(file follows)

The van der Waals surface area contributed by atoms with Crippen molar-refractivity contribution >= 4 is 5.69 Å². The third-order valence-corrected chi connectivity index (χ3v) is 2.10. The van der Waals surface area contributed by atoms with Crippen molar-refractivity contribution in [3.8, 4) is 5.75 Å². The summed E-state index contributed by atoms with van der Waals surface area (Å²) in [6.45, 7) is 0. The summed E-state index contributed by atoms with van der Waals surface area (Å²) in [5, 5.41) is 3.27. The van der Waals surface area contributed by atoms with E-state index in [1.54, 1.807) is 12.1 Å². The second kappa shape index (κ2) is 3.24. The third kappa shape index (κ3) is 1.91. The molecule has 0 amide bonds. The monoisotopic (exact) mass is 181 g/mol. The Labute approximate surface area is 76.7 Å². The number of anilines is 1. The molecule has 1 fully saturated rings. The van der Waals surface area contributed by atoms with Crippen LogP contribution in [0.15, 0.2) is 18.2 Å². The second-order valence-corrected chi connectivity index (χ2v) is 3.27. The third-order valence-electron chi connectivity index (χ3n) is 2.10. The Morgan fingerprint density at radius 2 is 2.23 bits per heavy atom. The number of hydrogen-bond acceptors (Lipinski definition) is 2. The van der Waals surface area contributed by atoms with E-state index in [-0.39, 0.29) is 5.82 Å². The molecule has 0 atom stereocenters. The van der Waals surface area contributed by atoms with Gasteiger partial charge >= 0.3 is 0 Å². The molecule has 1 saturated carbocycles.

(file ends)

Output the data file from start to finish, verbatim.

The van der Waals surface area contributed by atoms with Crippen molar-refractivity contribution >= 4 is 5.69 Å². The third-order valence-corrected chi connectivity index (χ3v) is 2.10. The van der Waals surface area contributed by atoms with Crippen molar-refractivity contribution in [3.8, 4) is 5.75 Å². The summed E-state index contributed by atoms with van der Waals surface area (Å²) in [6.45, 7) is 0. The summed E-state index contributed by atoms with van der Waals surface area (Å²) in [5, 5.41) is 3.27. The van der Waals surface area contributed by atoms with E-state index in [1.54, 1.807) is 12.1 Å². The second kappa shape index (κ2) is 3.24. The third kappa shape index (κ3) is 1.91. The molecule has 0 amide bonds. The monoisotopic (exact) mass is 181 g/mol. The Labute approximate surface area is 76.7 Å². The number of anilines is 1. The molecule has 1 fully saturated rings. The van der Waals surface area contributed by atoms with Crippen LogP contribution in [0.15, 0.2) is 18.2 Å². The second-order valence-corrected chi connectivity index (χ2v) is 3.27. The third-order valence-electron chi connectivity index (χ3n) is 2.10. The Morgan fingerprint density at radius 2 is 2.23 bits per heavy atom. The number of hydrogen-bond acceptors (Lipinski definition) is 2. The van der Waals surface area contributed by atoms with E-state index in [-0.39, 0.29) is 5.82 Å². The molecule has 0 atom stereocenters. The van der Waals surface area contributed by atoms with Gasteiger partial charge >= 0.3 is 0 Å². The molecule has 1 saturated carbocycles.